He was reading, silently. As he read, it seemed, he came across the word "bell." I heard him whisper.
"Bell. Like Bella. Bella. That's what Isabella likes to be called."
"Did you say something? Are you talking to me?" I said, pretending I hadn't heard him, in case he hadn't meant me to.
"Oh, I just said something about-- about--"
Then he leaned toward me, and whispered in my ear, "About Isabella."
"Isabella?" I said. "You mean your friend Isabella, who you met in summer school? The one who likes to sit next to you on the bus? The one who taught you how to do a jump shot with a basketball?"
"Yes," he whispered.
"But why are you whispering about her?"
"Because Grant said girls are bad."
"What? A boy in your class said girls are bad?"
"Why did he say that?" I asked.
"I don't know. He just did. He said girls are bad, and no fun to play with. He said they're boring, and they can't play sports. And he said boys couldn't be friends with girls."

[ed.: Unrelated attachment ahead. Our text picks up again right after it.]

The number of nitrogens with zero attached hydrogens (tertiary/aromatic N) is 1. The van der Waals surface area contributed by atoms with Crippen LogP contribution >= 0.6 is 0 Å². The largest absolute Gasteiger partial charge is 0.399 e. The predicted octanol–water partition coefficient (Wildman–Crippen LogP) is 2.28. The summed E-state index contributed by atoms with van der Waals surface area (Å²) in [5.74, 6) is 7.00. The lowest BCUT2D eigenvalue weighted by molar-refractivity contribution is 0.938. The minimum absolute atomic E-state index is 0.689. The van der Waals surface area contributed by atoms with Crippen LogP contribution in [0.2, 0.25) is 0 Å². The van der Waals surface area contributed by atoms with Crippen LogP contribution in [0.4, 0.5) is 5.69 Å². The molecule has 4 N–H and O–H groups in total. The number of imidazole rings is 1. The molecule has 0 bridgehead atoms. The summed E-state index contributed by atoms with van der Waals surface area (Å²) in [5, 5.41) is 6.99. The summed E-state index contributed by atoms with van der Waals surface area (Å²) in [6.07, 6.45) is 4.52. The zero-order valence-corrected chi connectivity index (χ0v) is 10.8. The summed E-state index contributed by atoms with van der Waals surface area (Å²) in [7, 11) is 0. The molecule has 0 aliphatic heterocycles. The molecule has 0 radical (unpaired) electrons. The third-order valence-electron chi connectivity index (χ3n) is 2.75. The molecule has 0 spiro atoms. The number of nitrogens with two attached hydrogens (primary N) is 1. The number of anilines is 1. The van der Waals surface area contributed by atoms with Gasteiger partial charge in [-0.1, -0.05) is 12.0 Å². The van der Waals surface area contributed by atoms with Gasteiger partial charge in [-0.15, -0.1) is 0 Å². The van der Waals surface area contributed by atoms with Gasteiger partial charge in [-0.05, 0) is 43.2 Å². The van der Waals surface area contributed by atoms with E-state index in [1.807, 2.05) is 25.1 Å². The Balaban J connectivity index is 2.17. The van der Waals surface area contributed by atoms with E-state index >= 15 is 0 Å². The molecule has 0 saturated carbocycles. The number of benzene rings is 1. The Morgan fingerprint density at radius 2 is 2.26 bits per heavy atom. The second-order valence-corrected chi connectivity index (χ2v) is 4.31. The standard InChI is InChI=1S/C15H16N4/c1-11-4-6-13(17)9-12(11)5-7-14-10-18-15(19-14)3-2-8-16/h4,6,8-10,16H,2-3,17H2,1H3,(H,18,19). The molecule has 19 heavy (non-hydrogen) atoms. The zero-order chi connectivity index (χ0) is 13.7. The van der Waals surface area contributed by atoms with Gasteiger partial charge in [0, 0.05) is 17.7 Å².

"But you don't think that, do you?"
"You have lots of friends who are girls, right?"
"And I'm a girl. You don't think I'm bad, do you?"
"Oh, Mommy. Of course you're not bad."
"Well, that kid doesn't know what he's talking about. It's okay to be friends with girls," I said. "Don't let anyone stop you from being friends with a girl if she's nice to you and you like playing with her. Girls aren't bad. Girls are just as good as boys are."
But I wondered, how many times will I have to say it to him?
And I wondered, even if I convince him he is right to treat women and girls with respect, how will all the other boys who have been taught otherwise treat him if he acts the way I teach him to?
And I wondered, with so many voices fighting for his attention, will mine, one day, be drowned out?